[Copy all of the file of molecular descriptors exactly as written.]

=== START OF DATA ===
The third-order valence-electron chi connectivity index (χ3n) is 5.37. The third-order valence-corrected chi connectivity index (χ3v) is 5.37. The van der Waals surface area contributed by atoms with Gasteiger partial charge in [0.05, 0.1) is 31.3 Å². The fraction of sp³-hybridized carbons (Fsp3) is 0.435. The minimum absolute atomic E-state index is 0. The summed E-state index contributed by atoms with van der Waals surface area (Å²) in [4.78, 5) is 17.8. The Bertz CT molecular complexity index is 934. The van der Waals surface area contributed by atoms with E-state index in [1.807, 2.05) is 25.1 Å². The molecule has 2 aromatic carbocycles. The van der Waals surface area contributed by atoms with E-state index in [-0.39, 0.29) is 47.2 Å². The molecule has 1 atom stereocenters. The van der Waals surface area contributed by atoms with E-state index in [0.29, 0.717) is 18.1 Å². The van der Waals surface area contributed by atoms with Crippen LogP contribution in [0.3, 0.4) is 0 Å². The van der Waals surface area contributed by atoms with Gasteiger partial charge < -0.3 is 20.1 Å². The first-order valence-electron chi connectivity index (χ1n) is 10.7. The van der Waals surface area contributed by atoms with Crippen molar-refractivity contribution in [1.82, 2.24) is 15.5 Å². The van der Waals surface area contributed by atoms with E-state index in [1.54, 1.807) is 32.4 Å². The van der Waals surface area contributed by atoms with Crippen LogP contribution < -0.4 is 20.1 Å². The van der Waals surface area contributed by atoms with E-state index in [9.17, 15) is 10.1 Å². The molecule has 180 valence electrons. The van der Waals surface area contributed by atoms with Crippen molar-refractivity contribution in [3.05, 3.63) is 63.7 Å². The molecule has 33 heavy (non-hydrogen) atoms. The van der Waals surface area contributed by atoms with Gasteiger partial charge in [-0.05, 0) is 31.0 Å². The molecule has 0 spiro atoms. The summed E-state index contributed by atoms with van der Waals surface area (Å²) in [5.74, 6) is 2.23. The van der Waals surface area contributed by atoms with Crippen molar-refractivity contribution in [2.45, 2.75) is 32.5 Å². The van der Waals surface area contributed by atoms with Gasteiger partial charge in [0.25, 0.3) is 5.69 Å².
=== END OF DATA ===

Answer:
The third-order valence-electron chi connectivity index (χ3n) is 5.37. The third-order valence-corrected chi connectivity index (χ3v) is 5.37. The van der Waals surface area contributed by atoms with Gasteiger partial charge in [0.05, 0.1) is 31.3 Å². The fraction of sp³-hybridized carbons (Fsp3) is 0.435. The minimum absolute atomic E-state index is 0. The summed E-state index contributed by atoms with van der Waals surface area (Å²) in [4.78, 5) is 17.8. The Bertz CT molecular complexity index is 934. The van der Waals surface area contributed by atoms with E-state index in [1.807, 2.05) is 25.1 Å². The molecule has 2 aromatic carbocycles. The van der Waals surface area contributed by atoms with E-state index in [-0.39, 0.29) is 47.2 Å². The molecule has 1 atom stereocenters. The van der Waals surface area contributed by atoms with E-state index in [0.29, 0.717) is 18.1 Å². The van der Waals surface area contributed by atoms with Crippen LogP contribution in [0.3, 0.4) is 0 Å². The van der Waals surface area contributed by atoms with Gasteiger partial charge < -0.3 is 20.1 Å². The first-order valence-electron chi connectivity index (χ1n) is 10.7. The van der Waals surface area contributed by atoms with Crippen molar-refractivity contribution in [1.82, 2.24) is 15.5 Å². The van der Waals surface area contributed by atoms with E-state index in [1.54, 1.807) is 32.4 Å². The van der Waals surface area contributed by atoms with Crippen LogP contribution < -0.4 is 20.1 Å². The van der Waals surface area contributed by atoms with E-state index in [9.17, 15) is 10.1 Å². The molecule has 180 valence electrons. The van der Waals surface area contributed by atoms with Crippen molar-refractivity contribution in [3.05, 3.63) is 63.7 Å². The molecule has 33 heavy (non-hydrogen) atoms. The van der Waals surface area contributed by atoms with Gasteiger partial charge in [-0.05, 0) is 31.0 Å². The molecule has 0 spiro atoms. The summed E-state index contributed by atoms with van der Waals surface area (Å²) in [5.74, 6) is 2.23. The van der Waals surface area contributed by atoms with Crippen molar-refractivity contribution in [2.45, 2.75) is 32.5 Å². The van der Waals surface area contributed by atoms with Gasteiger partial charge in [0.25, 0.3) is 5.69 Å².